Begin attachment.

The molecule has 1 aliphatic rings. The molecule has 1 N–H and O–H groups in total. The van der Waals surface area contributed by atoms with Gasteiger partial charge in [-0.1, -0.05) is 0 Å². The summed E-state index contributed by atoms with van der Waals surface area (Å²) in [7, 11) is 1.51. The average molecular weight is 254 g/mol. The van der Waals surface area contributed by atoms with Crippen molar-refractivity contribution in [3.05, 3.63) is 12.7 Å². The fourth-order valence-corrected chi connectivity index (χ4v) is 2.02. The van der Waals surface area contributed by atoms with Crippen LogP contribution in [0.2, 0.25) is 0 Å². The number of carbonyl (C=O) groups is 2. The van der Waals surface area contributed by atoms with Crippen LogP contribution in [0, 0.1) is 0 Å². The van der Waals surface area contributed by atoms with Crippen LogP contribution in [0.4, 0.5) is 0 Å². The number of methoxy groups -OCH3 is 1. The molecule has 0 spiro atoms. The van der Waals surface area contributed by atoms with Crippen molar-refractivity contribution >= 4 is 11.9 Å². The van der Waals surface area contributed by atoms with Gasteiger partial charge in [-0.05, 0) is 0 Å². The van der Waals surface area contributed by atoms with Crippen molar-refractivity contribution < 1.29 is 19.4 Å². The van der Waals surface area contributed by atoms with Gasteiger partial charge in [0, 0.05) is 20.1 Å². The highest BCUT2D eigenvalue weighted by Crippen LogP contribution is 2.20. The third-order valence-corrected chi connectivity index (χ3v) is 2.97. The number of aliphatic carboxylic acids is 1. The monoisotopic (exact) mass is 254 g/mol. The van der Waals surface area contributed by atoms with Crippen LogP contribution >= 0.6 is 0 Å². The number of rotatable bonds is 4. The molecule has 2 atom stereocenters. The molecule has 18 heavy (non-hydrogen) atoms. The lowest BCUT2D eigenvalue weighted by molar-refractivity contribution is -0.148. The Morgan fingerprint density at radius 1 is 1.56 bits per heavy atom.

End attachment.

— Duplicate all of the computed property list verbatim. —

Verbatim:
The molecule has 1 aliphatic rings. The molecule has 1 N–H and O–H groups in total. The van der Waals surface area contributed by atoms with Gasteiger partial charge in [-0.1, -0.05) is 0 Å². The summed E-state index contributed by atoms with van der Waals surface area (Å²) in [7, 11) is 1.51. The average molecular weight is 254 g/mol. The van der Waals surface area contributed by atoms with Crippen molar-refractivity contribution in [3.05, 3.63) is 12.7 Å². The fourth-order valence-corrected chi connectivity index (χ4v) is 2.02. The van der Waals surface area contributed by atoms with Crippen LogP contribution in [0.2, 0.25) is 0 Å². The number of carbonyl (C=O) groups is 2. The van der Waals surface area contributed by atoms with Crippen LogP contribution in [0, 0.1) is 0 Å². The van der Waals surface area contributed by atoms with Crippen LogP contribution in [0.4, 0.5) is 0 Å². The number of methoxy groups -OCH3 is 1. The molecule has 0 spiro atoms. The van der Waals surface area contributed by atoms with Crippen molar-refractivity contribution >= 4 is 11.9 Å². The van der Waals surface area contributed by atoms with Gasteiger partial charge in [-0.05, 0) is 0 Å². The van der Waals surface area contributed by atoms with Crippen molar-refractivity contribution < 1.29 is 19.4 Å². The van der Waals surface area contributed by atoms with Gasteiger partial charge in [0, 0.05) is 20.1 Å². The highest BCUT2D eigenvalue weighted by Crippen LogP contribution is 2.20. The third-order valence-corrected chi connectivity index (χ3v) is 2.97. The number of aliphatic carboxylic acids is 1. The monoisotopic (exact) mass is 254 g/mol. The van der Waals surface area contributed by atoms with Crippen LogP contribution >= 0.6 is 0 Å². The number of rotatable bonds is 4. The molecule has 2 atom stereocenters. The molecule has 18 heavy (non-hydrogen) atoms. The lowest BCUT2D eigenvalue weighted by molar-refractivity contribution is -0.148. The Morgan fingerprint density at radius 1 is 1.56 bits per heavy atom.